The city of Santa Barbara is moving forward on a plan to expand the Charles E. Meyer Desalination Plant to provide water to Montecito.
The City Council on Tuesday voted 7-0 to apply for a Drinking Water State Revolving Fund loan for up to $26 million to fund the project, which requires extending an existing pipeline from the Cater Water Treatment Plant on San Roque Road to Montecito.
“This is extremely important,” said Nick Turner, general manager of the Montecito Water District. “It’s a huge step toward achieving reliability for our water supply.”
Montecito and Santa Barbara have been in start-stop talks for several years, but were unable to ever come to terms on an agreement to share water.
Talks turned serious in 2016, and then negotiations began in 2016.
The city is poised to enter into a 50-year deal to provide 1,430 acre-feet of water annually to Montecito, at a cost of $2,700 per acre-foot.
The city’s desalination plant currently produces 3,125 acre-feet of water a year.
Santa Barbara Public Works Director Rebecca Bjork said she estimates it would cost between $12 million and $15 million to pay for upgrades and extention of the pipe to Montecito. The Montecito Water District would pay about 65 percent of the cost of the pipeline work.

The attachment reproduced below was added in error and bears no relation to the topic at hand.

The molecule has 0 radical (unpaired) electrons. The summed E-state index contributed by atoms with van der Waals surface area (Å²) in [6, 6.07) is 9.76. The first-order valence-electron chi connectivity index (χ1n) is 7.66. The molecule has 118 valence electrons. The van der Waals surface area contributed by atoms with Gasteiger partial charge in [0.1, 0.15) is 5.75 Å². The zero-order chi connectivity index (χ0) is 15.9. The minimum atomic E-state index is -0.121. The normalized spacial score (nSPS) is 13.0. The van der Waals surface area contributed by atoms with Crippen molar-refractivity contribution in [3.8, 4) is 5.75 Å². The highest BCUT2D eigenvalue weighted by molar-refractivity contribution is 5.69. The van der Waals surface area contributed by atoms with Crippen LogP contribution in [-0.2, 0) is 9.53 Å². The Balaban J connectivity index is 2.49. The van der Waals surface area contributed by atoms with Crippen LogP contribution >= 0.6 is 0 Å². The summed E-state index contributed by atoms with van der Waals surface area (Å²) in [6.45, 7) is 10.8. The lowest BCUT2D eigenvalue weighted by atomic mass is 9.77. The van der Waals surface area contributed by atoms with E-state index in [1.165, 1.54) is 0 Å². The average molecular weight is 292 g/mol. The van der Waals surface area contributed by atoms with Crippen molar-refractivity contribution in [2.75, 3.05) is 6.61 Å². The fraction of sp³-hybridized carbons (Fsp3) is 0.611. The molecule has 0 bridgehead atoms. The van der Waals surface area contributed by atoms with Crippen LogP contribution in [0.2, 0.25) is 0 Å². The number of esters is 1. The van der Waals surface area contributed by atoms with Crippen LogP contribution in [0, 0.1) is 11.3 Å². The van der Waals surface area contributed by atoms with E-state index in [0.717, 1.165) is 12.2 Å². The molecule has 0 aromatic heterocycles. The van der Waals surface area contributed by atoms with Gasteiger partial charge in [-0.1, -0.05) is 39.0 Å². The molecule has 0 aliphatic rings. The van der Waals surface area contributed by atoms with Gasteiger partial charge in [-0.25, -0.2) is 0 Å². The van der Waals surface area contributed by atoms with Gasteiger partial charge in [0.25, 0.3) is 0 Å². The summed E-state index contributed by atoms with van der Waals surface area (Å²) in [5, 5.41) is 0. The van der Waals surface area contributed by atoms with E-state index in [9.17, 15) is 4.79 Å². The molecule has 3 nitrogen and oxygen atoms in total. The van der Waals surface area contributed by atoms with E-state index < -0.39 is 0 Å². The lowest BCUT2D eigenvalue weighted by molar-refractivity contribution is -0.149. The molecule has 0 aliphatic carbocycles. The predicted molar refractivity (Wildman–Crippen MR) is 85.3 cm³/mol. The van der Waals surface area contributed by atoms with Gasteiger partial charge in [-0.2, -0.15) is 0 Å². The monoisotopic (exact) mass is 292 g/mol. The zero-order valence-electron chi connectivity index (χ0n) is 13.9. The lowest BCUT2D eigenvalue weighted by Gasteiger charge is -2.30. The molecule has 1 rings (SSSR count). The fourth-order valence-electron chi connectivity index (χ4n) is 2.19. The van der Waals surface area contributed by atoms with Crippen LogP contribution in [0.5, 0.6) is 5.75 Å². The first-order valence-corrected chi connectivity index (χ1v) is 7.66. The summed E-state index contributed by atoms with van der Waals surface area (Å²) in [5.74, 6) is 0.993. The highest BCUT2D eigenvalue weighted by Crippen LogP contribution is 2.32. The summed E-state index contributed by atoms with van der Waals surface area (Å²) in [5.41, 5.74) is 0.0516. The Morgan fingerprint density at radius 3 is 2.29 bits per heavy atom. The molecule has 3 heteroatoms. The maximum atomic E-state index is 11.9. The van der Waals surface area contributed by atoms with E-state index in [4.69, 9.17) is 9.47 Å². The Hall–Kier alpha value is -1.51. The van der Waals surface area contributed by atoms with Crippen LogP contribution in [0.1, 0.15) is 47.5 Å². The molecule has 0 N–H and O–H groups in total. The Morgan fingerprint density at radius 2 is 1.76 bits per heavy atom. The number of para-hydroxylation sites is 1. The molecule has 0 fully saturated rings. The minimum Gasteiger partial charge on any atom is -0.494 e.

All of the terms of the agreement are expected to be presented to the City Council in January.
City staff wants to move ahead on applying for the loan because the process could take up to a year. Bjork said it’s possible that the city would award a construction contract by the end of 2019 and construction would take another 18 months after that.
“This has been a long path to get to this place,” said Councilman Gregg Hart. “Working regionally is a better approach for water supplies. This really makes sense.”
Councilman Jason Dominguez, participating in the meeting remotely from South Africa, expressed concern about the contract, but ultimately supported it.
“What we have is a back-of-the-envelope plan,” said Dominguez, who called for a regional water supply study. “There are some intermediary tools that we could use to bring light to the subject.”
Floyd Wick, president of the Montecito Water District, said moving forward is essential for Montecito.
With the desalination plant, “we saw a real need to get going to secure reliable water for the district.”
Despite the “roller-coaster ride” of talks, he said, he was pleased that Montecito and Santa Barbara are now partners.
“We’re still here,” he said.
Bjork agreed that Santa Barbara and Montecito should be partners when it comes to water.
“The plant was originally conceived as a regional supply,” Bjork said. “The line between Montecito and Santa Barbara is a political line only.”